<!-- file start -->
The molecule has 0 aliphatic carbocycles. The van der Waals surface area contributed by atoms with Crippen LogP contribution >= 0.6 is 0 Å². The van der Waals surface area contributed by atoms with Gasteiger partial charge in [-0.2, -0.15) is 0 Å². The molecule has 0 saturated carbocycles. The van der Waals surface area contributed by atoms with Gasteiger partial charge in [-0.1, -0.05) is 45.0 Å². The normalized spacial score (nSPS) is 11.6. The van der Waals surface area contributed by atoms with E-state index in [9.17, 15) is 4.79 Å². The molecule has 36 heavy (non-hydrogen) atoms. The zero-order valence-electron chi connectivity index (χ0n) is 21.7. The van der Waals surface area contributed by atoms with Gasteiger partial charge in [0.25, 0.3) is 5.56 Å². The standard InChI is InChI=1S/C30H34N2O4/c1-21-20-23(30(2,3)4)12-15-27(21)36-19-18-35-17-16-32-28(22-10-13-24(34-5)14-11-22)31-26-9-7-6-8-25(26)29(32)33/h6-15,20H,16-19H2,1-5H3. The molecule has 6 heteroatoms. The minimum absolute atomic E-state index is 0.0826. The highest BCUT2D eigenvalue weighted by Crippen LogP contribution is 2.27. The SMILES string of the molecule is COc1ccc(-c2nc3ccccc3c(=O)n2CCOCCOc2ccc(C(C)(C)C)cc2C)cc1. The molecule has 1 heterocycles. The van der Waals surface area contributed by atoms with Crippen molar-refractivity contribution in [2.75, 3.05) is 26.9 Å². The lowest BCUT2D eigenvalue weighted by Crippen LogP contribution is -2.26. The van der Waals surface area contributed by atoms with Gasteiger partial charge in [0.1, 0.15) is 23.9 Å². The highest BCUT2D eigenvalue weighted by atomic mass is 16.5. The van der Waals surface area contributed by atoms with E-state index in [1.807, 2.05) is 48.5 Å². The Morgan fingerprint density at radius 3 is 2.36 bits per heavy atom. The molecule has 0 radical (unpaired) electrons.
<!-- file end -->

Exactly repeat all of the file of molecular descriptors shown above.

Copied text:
The molecule has 0 aliphatic carbocycles. The van der Waals surface area contributed by atoms with Crippen LogP contribution >= 0.6 is 0 Å². The van der Waals surface area contributed by atoms with Gasteiger partial charge in [-0.2, -0.15) is 0 Å². The molecule has 0 saturated carbocycles. The van der Waals surface area contributed by atoms with Gasteiger partial charge in [-0.1, -0.05) is 45.0 Å². The normalized spacial score (nSPS) is 11.6. The van der Waals surface area contributed by atoms with E-state index in [9.17, 15) is 4.79 Å². The molecule has 36 heavy (non-hydrogen) atoms. The zero-order valence-electron chi connectivity index (χ0n) is 21.7. The van der Waals surface area contributed by atoms with Gasteiger partial charge in [0.25, 0.3) is 5.56 Å². The standard InChI is InChI=1S/C30H34N2O4/c1-21-20-23(30(2,3)4)12-15-27(21)36-19-18-35-17-16-32-28(22-10-13-24(34-5)14-11-22)31-26-9-7-6-8-25(26)29(32)33/h6-15,20H,16-19H2,1-5H3. The molecule has 6 heteroatoms. The minimum absolute atomic E-state index is 0.0826. The highest BCUT2D eigenvalue weighted by Crippen LogP contribution is 2.27. The SMILES string of the molecule is COc1ccc(-c2nc3ccccc3c(=O)n2CCOCCOc2ccc(C(C)(C)C)cc2C)cc1. The molecule has 1 heterocycles. The van der Waals surface area contributed by atoms with Crippen molar-refractivity contribution in [2.75, 3.05) is 26.9 Å². The lowest BCUT2D eigenvalue weighted by Crippen LogP contribution is -2.26. The van der Waals surface area contributed by atoms with Gasteiger partial charge in [0.1, 0.15) is 23.9 Å². The highest BCUT2D eigenvalue weighted by atomic mass is 16.5. The van der Waals surface area contributed by atoms with E-state index in [1.807, 2.05) is 48.5 Å². The Morgan fingerprint density at radius 3 is 2.36 bits per heavy atom. The molecule has 0 radical (unpaired) electrons.